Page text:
A sexual assault case can be postponed in the court system for months. This is hard for a victim to understand – the perpetrator may be out walking the streets and leaving the victim in fear of seeing him/her. An advocate from Victim Witness or Family Crisis Services and help a victim understand what is going on and understand the reasons for the postponement.  This is only one of the ways an advocate  can help navigate the system for a victim.

If you need further information please call Family Crisis Services, Clinch Valley Community Action, Inc. 276-988-5583

Domestic Violence

What is Domestic Violence?

Domestic violence is the most common form of violence.  It can happen to anyone regardless of race, gender, age, religious preference, sexual orientation, ability, educational level or income level.  Domestic violence may be in the form of physical, sexual, or verbal abuse.  When abuse occurs, it affects everyone—family, children, neighbors and friends.  It may lead to lifetime injuries or even death.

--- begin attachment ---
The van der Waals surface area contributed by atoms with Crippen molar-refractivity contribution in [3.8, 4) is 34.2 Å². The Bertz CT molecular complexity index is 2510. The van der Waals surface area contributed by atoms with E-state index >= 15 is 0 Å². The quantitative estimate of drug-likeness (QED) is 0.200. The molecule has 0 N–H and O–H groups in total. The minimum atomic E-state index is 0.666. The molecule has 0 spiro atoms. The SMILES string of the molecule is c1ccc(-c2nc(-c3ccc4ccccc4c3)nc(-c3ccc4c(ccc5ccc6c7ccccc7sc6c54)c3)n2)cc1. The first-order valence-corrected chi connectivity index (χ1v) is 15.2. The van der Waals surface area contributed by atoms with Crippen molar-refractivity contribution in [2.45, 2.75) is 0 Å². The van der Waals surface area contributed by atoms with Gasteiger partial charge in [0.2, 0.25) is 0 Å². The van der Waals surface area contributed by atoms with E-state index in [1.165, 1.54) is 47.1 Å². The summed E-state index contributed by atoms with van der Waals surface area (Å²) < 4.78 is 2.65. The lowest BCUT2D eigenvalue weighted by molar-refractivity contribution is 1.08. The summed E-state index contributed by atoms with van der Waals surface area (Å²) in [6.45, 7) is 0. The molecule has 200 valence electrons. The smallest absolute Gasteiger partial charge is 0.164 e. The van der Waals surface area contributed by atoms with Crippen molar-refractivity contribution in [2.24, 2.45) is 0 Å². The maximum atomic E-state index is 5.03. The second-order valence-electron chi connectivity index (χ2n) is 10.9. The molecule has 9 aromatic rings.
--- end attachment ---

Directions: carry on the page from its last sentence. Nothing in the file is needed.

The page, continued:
There are ways to end the violence.  By taking the first step and bringing the violence out in the open, the abuse can be stopped.  There are alternatives available to a victim and her/his children.

Myths and Facts about Domestic Violence

MYTH:  Battered women are generally masochistic.
FACT:   The battered woman may love her abuser but she does not love the abuse.

MYTH:  Middle-class women do not get battered as frequently.
FACT:   Battering cuts across all classes, although it is less often reported in higher income families.